When a person does their taxes early, they may find that they owe the government a certain amount of money. In some cases, a person may need to arrange for payment.

Doing taxes early will enable a person to make the right payment amount. Depending on when they’re done, a person will have the necessary time to prepare to meet their tax obligation.

Receiving Refund Early

The sooner a person files their taxes, the quicker they get their refund. Waiting until the last minute may make a refund not available until summer.

There are many people who file their taxes late. When this is done, the time to process the tax refunds takes more time.

The IRS is usually overwhelmed with processing tax returns by the end of the tax filing season. This means issuing tax refunds take a longer time.

Avoid Identity Theft

Most people don’t realize there is a high rate of identity theft that occurs during the tax refund season. One of the best ways to avoid this problem is to file taxes early. This decreases the opportunity for someone to file a tax return in another person’s name.

When this does happen, the IRS will notify the person who filed their taxes earlier that another return has been filed in their name.

Avoid Post Office Problems

The IRS says that over 70 percent of taxpayers in the United States file their tax returns electronically. This means that approximately 30 percent of tax paying citizens are using the U.S. Post Office to mail their tax returns.

Some people mail their tax returns out of habit, others by design, and some because their circumstances require it. There are taxpayers who mistakenly believe paper tax filing decreases their chances of being audited.

Waiting until the last minute to mail a tax return could lead to a number of unexpected problems such as crowds, traffic, closing times and more.

Avoid Amended Returns

There are times when employers make mistakes. Companies have been known to make mistakes when they report their employee’s wages to the tax authorities.

If a person files their tax return based on incorrect information, they will have to refile an amended return with the correct information. When a tax return is filed early, a mistake like this can also be addressed and corrected early.

Photo: 401(K) 2012 / CC 2.0

Five New Years Resolutions For Improving Your Personal Finance

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Our financial lives can always use an overhaul, and what better time than in the new year to refresh what’s become stale and unprofitable?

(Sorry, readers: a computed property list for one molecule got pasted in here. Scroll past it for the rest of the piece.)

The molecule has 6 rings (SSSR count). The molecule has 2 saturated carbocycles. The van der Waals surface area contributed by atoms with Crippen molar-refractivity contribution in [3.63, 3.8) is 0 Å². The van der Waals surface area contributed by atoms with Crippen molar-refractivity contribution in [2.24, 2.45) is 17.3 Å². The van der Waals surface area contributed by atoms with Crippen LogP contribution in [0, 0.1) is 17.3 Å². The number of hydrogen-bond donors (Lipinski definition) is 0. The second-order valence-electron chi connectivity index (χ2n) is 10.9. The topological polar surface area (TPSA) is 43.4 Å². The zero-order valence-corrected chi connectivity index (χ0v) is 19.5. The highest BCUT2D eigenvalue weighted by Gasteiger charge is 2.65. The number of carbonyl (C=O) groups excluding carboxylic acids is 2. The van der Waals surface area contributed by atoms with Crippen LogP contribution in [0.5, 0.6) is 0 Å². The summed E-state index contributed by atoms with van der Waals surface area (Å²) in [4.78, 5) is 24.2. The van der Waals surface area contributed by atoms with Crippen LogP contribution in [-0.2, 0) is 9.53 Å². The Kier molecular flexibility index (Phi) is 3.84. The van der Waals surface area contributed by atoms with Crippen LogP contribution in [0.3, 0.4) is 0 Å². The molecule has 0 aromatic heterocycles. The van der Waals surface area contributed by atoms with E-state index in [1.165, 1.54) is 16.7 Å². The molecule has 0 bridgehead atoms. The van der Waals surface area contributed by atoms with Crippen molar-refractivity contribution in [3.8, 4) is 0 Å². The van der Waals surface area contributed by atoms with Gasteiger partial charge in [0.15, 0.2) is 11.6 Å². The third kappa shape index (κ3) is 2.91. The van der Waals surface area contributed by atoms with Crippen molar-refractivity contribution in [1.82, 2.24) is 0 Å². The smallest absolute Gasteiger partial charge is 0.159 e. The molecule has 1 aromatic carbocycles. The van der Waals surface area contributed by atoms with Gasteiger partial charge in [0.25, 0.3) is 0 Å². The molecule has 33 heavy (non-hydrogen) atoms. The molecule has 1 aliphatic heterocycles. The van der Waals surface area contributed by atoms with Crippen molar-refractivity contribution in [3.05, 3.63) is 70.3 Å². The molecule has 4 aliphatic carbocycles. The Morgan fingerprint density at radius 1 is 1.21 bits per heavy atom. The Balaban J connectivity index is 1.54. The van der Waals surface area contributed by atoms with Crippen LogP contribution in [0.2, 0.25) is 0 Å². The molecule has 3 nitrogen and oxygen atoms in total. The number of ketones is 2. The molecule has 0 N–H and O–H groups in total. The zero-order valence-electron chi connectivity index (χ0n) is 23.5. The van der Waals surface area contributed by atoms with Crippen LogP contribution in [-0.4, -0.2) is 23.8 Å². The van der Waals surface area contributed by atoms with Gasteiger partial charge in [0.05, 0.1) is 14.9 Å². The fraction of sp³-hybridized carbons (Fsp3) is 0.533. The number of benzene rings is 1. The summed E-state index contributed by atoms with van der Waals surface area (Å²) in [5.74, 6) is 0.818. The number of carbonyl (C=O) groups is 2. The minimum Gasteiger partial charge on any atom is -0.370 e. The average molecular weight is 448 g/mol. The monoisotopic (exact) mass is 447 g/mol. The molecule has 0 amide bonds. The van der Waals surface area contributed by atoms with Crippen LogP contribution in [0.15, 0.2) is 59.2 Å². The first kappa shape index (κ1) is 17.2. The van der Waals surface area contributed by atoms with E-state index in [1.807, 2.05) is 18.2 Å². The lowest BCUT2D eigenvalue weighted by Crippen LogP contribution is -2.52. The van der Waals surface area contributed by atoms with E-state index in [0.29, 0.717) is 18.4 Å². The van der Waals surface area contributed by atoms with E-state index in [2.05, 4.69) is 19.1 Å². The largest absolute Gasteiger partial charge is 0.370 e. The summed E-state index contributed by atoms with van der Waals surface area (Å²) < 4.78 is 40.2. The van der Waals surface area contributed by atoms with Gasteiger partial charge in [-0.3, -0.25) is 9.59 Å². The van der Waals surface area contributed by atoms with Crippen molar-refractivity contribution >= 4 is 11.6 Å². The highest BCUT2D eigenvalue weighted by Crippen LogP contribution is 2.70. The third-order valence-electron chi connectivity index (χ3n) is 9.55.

Rethinking how we manage our finances for a new year is one of those things that is worth our time and exploration. All sorts of good things can come from a personal finance reboot, so to speak.

Review Your Budget

One good way to start to rethink your finances is to take note of how you spend your money.

Learn how to take small financial steps that lead to big gains. Jot down, in a notepad, every penny that you spend on everything from the essentials to entertainment.

Being aware of where your money goes is much like a dieter looking at the scale to assess the weight they are losing. The only difference is that if you make adjustments to your frivolous ways of spending, your money will grow and you have everything to gain from that.

So for the New Year, a strong resolution is: gain money, not weight.

Set Specific Amounts to Save

No matter how dreaded the task may seem, learn to set specific financial goals such as contributing X amount to an emergency fund. This is a practice that pays off in the event of unforeseen expenditures.

Those who start the year setting measurable savings amounts for the coming months tend to repeat this smart practice each year and end up better off financially than those who don’t.

Resolve to set financial goals that are attainable and measurable, so you can protect yourself from financial storms.

Automatically Pay Yourself for Your Future
You can automatically set aside a percentage of your income, and this is a good way to contribute to any savings towards a home or car, retirement, 401(k), or college fund. Make it a habit to pull ten percent of your income out and pay yourself just like you would any bill. With discipline, your financial future may look brighter before you know it. So here’s a resolution: set up an automatic withdrawal from your bank account to an investment account. You will pay yourself automatically, and you probably won’t even notice that the money has left your bank account.

Switch Banks

With the onset of mobile banking and the use of apps, one suggestion is that you switch to a financial institution that provides optimum services and tools for your personal financing. The new year could be a prime time to do so.

If finding a bank that offers online personal financial management (PFM) tools helps you budget wisely and learn how to make your money work better for you, then that could be a New Year’s resolution worth looking into.

Resolve to Make a Resolution

More important than any single financial New Year’s resolution is the commitment to taking charge of your finances. Whatever resolution you make will be better than ignoring your finances altogether.

Once you get in the habit of paying attention to how you use your money, you may find that you actually enjoy managing finances, rather than dreading it. An easy way to get started is to write down three improvements you’d like to see in your finances, such as income, savings, paying bills on time, and so forth. Then think about the specific steps you would have to take to make those things happen.

Before you know it, you’ll be way ahead of the financial game.

At the end of next year, you’ll look back and congratulate yourself for making New Year’s resolutions that are practical and can shape your future.